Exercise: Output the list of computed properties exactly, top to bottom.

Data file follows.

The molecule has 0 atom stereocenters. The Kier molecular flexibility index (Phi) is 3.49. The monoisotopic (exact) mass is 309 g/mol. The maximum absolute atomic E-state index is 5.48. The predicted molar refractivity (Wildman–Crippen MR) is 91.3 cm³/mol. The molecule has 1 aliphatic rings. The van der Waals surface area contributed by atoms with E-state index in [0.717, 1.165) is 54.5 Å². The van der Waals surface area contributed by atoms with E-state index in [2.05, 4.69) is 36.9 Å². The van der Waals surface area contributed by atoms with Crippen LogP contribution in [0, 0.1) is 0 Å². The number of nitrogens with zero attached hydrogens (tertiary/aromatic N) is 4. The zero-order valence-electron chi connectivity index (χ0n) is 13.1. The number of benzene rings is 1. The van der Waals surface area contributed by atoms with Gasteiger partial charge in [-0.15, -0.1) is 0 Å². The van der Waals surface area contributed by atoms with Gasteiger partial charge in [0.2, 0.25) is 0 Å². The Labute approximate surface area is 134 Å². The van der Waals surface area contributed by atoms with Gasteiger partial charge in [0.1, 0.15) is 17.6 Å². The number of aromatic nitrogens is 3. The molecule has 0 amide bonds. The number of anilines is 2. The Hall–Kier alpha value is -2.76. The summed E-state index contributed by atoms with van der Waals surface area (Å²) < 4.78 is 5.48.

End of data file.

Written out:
The molecule has 0 atom stereocenters. The Kier molecular flexibility index (Phi) is 3.49. The monoisotopic (exact) mass is 309 g/mol. The maximum absolute atomic E-state index is 5.48. The predicted molar refractivity (Wildman–Crippen MR) is 91.3 cm³/mol. The molecule has 1 aliphatic rings. The van der Waals surface area contributed by atoms with E-state index in [0.717, 1.165) is 54.5 Å². The van der Waals surface area contributed by atoms with E-state index in [2.05, 4.69) is 36.9 Å². The van der Waals surface area contributed by atoms with Crippen LogP contribution in [0, 0.1) is 0 Å². The number of nitrogens with zero attached hydrogens (tertiary/aromatic N) is 4. The zero-order valence-electron chi connectivity index (χ0n) is 13.1. The number of benzene rings is 1. The van der Waals surface area contributed by atoms with Gasteiger partial charge in [-0.15, -0.1) is 0 Å². The van der Waals surface area contributed by atoms with Gasteiger partial charge in [0.2, 0.25) is 0 Å². The Labute approximate surface area is 134 Å². The van der Waals surface area contributed by atoms with Gasteiger partial charge in [0.1, 0.15) is 17.6 Å². The number of aromatic nitrogens is 3. The molecule has 0 amide bonds. The number of anilines is 2. The Hall–Kier alpha value is -2.76. The summed E-state index contributed by atoms with van der Waals surface area (Å²) < 4.78 is 5.48.